Where do you work, what do you do?
I work as an ‘Assistant Architect’ for the Buildings and Architecture central team of Network Rail. We as a team have an assurance responsibility to ensure that NR infrastructures are designed and built to best practice standards and where possible are as accessible as they can be. We do this by reviewing F004 documents (Architectural Layout and Acceptance documents) and providing comments which hopefully improve the design output of the project. As a DIA superuser, I support the routes with the production of DIA’s and occasionally sign these DIA’s off. In the review of design, I promote accessibility with every opportunity pushing for a built environment that is truly inclusive. My role also includes writing guidance notes to aid in the design of more inclusive infrastructure.
Please also tell us about your background?
My background is in Architecture. I studied Architecture at the University of Nigeria (2010) and attained a Masters of International Architecture at the University of Lincoln (2013). To be registered with RIBA (Royal Institute of British Architects) I have to complete a part 3 which I am currently working towards. Since joining NR I have focused on access and inclusive design and I am diligently working towards becoming an expert in this subject area.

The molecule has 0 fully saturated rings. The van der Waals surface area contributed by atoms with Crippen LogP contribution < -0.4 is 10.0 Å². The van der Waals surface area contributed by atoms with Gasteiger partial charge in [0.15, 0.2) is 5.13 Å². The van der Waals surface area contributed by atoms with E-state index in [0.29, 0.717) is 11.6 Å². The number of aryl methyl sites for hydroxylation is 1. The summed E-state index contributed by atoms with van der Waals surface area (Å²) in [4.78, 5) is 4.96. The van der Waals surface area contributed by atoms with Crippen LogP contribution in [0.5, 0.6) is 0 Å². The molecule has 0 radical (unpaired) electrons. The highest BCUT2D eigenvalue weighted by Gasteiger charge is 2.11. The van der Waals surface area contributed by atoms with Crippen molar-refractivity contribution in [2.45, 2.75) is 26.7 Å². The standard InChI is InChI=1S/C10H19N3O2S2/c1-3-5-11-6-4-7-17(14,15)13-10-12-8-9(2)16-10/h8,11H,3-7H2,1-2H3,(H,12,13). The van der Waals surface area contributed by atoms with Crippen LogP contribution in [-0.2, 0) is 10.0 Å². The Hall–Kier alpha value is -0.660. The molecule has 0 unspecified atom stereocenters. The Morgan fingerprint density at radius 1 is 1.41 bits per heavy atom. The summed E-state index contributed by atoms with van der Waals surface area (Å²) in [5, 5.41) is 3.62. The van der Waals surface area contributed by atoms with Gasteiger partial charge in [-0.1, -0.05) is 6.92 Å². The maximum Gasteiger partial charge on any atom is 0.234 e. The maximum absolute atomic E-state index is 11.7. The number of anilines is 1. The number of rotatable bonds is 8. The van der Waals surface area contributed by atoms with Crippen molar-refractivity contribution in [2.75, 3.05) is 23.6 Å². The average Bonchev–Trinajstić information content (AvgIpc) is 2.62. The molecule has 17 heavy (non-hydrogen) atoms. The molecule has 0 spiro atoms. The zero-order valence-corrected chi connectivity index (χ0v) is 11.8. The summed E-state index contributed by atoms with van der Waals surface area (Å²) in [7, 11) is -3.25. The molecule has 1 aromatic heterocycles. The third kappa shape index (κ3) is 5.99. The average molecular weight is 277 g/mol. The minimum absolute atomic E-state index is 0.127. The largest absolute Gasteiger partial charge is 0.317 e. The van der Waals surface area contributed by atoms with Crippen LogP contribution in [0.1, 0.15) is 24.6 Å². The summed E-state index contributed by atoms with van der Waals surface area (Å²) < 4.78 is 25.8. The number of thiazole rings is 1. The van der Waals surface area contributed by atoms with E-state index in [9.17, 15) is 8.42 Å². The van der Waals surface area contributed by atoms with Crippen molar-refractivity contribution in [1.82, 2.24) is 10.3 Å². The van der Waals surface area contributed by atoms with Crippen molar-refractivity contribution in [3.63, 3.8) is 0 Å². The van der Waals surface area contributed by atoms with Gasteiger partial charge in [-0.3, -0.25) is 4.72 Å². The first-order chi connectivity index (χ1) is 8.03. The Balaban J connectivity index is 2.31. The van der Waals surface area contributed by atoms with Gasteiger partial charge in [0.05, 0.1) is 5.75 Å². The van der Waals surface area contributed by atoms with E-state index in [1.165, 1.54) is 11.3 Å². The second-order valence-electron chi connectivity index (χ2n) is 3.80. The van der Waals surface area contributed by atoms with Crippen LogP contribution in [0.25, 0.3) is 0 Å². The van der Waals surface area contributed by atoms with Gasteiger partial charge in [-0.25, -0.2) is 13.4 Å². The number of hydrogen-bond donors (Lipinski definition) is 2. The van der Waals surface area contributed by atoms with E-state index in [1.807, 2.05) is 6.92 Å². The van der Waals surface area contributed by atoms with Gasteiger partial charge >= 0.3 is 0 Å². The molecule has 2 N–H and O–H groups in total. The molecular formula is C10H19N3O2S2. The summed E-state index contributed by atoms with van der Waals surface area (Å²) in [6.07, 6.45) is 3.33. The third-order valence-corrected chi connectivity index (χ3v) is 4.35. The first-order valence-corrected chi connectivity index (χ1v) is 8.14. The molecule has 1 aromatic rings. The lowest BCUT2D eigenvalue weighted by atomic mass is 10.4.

What has been your career journey so far?
I joined Network Rail as a volunteer architectural intern in January 2015, since then I have worked within the Building and Architecture team of NR and grown to become an Assistant Architect with a continuous development specialising in inclusive design. I have had training in carrying out and reviewing Diversity Impact Assessments (DIA) and I am applying to become and NRAC consultant (National Register of Access Consultants)
What factors did you consider when joining the railway industry?
When joining the railway I was particularly intrigued by the vast learning opportunities available to me. The railway is rich with so many different disciplines all working together and having that regular interface with these other disciplines in related fields was a great opportunity for me. The railway industry is also very dynamic and I believed I’d get the chance to learn and grow so much more from it than if I had gone to an architectural firm.
What in rail are you passionate about?
Access and Inclusion at the stations and on trains. I love the fact that I can make changes to the design and layout of stations which can impact other people positively and ensure more people get to travel independently and confidently.
What motivates you to put forward your greatest effort?
The awareness of the potential positive impact my comments and guidance notes would have on the built environment.
What aspects of the job do you (or your journey to date did you) find the most challenging/rewarding and why?